Critters (1986) dir. Stephen Herek


As a student of film history, I sometimes think about the things we’ll have to explain to future generations of moviegoers. We’ll try to recall how superhero movies were dramatically uncool for more than a decade, before assimilating and supplanting all other forms of entertainment. We’ll reminisce about where we were during Envelopegate, just as our parents recall the Kennedy assassination or the Blizzard of ‘78. And we’ll have to do our best to explain how, for much of our childhoods, “Gremlins” was not just a movie, or even a franchise, but a genre.

For that matter, I’m not sure I understand it. I was born the same year Joe Dante’s irresistibly perverse (and rating-reshaping) creature comedy dropped, and thus have never lived in a world without its influence. As far as I can tell, the timeline goes like this: Gremlins premiered in 1984, and made mountains of money on its lovably nasty worldview and eminently marketable monsters. Presumably, low-budget exploitation studios, then experiencing a boom market thanks to the rise of home video, saw a prime opportunity: all they needed to do to replicate Gremlins’ success, it seemed, was a handful of goofy rubber puppets and a catchy title. First out of the gate, as was so often the case, was Full Moon Studios, whose Ghoulies became a rental staple in its own right (thanks in large part, undoubtedly, to its all-time great cover). Others followed suit: Munchies, Hobgoblins, Puppet Master, Neon Maniacs, the infamous Troll 2 (originally titled Goblins), and– the subject of tonight’s midnight screening at the Coolidge– Critters began populating the shelves at an alarming rate. For lack of a better explanation, I’m just going to assume someone spilled some food on a Gremlins tape after midnight.

To say that Critters is the best film of the bunch may seem like damning with faint praise (and to be fair, it kind of is), but it is an enjoyably dumb little creature feature, with a game cast and zero pretensions about what it’s supposed to be. The titular critters are officially known as Krites, a race of adorably malevolent aliens who escape a prison ship and make their way to a small town in middle America. Specifically, they land in the farmyard of the Brown family, led by perennial genre-mom Dee Wallace (E.T., The Hills Have Eyes, The Howling, and about a million other movies you love). Also landing in the town are a pair of shapeshifting alien bounty hunters (one of whom takes the form of the hilariously fictional rock star Johnny Steele), following the Krites in distinctly Terminatorial pursuit. Inevitably, the Krites start devouring their way through the supporting cast, including M. Emmet Walsh as yet another town drunk, and teenage lothario Billy Zane. (A side note: has the time come yet for a Goldblum-style reappraisal of Billy Zane? Dude may have been in a shitload of terrible movies, but he’s pretty much always been entertaining. He’s straight-up great in Demon Knight, and even acquits himself reasonably well as the second-worst character in season two of Twin Peaks. I’m going to throw down the gauntlet and coin the phrase “Zanaissance” right here and now.)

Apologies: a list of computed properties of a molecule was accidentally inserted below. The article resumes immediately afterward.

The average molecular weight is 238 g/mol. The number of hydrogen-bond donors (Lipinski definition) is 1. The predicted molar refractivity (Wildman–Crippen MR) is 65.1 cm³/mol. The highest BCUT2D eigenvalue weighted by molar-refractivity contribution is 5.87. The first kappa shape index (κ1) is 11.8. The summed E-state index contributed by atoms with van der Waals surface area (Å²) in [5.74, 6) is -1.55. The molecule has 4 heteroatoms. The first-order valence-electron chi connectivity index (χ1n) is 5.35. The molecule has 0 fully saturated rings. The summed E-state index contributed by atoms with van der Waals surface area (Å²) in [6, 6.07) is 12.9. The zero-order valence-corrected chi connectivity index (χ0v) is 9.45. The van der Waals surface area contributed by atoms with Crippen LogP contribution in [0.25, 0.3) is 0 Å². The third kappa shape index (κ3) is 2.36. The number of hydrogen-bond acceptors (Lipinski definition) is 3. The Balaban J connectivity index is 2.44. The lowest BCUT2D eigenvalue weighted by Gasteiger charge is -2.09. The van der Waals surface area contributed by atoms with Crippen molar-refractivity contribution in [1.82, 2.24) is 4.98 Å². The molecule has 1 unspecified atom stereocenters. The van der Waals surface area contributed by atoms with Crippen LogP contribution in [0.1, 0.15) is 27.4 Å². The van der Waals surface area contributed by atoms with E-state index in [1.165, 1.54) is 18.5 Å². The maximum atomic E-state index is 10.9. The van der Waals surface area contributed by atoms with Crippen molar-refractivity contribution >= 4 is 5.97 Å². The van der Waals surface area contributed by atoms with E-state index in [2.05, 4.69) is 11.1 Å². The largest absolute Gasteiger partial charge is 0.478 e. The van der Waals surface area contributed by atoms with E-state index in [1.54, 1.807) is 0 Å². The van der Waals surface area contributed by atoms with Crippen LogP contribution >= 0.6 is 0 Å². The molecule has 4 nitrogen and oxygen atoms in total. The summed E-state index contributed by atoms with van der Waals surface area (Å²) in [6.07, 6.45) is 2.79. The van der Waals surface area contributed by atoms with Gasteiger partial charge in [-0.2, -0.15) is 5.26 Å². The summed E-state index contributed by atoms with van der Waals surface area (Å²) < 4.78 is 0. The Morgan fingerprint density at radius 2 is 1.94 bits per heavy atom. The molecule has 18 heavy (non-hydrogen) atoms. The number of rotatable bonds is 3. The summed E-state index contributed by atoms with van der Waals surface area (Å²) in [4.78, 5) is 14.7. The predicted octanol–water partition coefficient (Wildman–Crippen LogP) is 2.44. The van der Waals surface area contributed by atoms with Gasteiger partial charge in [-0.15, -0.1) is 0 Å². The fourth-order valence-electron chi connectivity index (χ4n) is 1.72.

Anyway. Like I said, Critters is a stupid movie, but it’s a perfectly stupid movie. The Krites themselves are probably the best-looking of the not-Gremlins; you can thank the Chiodo brothers for that, the practical-effects gurus best known for Killer Klowns from Outer Space (which could arguably also be placed in this peculiar genre) and the Large Marge sequence from Pee-wee’s Big Adventure. Like its fellow stablemates, Critters has the freedom to be nastier and more graphic than its Spielberg-sanctioned inspiration, but, unlike many, it never loses track of its sense of fun. It’s a movie designed to be taken home after work with a large pizza and a six-pack (preferably all acquired at the same strip mall), or smuggled into a preteen slumber party by the one kid whose parents never checked ratings. It may not be enough to explain the existence of the Gremsploitation genre, but it’s fun enough to make you stop asking anyway.

dir. Stephen Herek
86 min.

Screens Friday, 3/16 @ Coolidge Corner Theatre – midnite!

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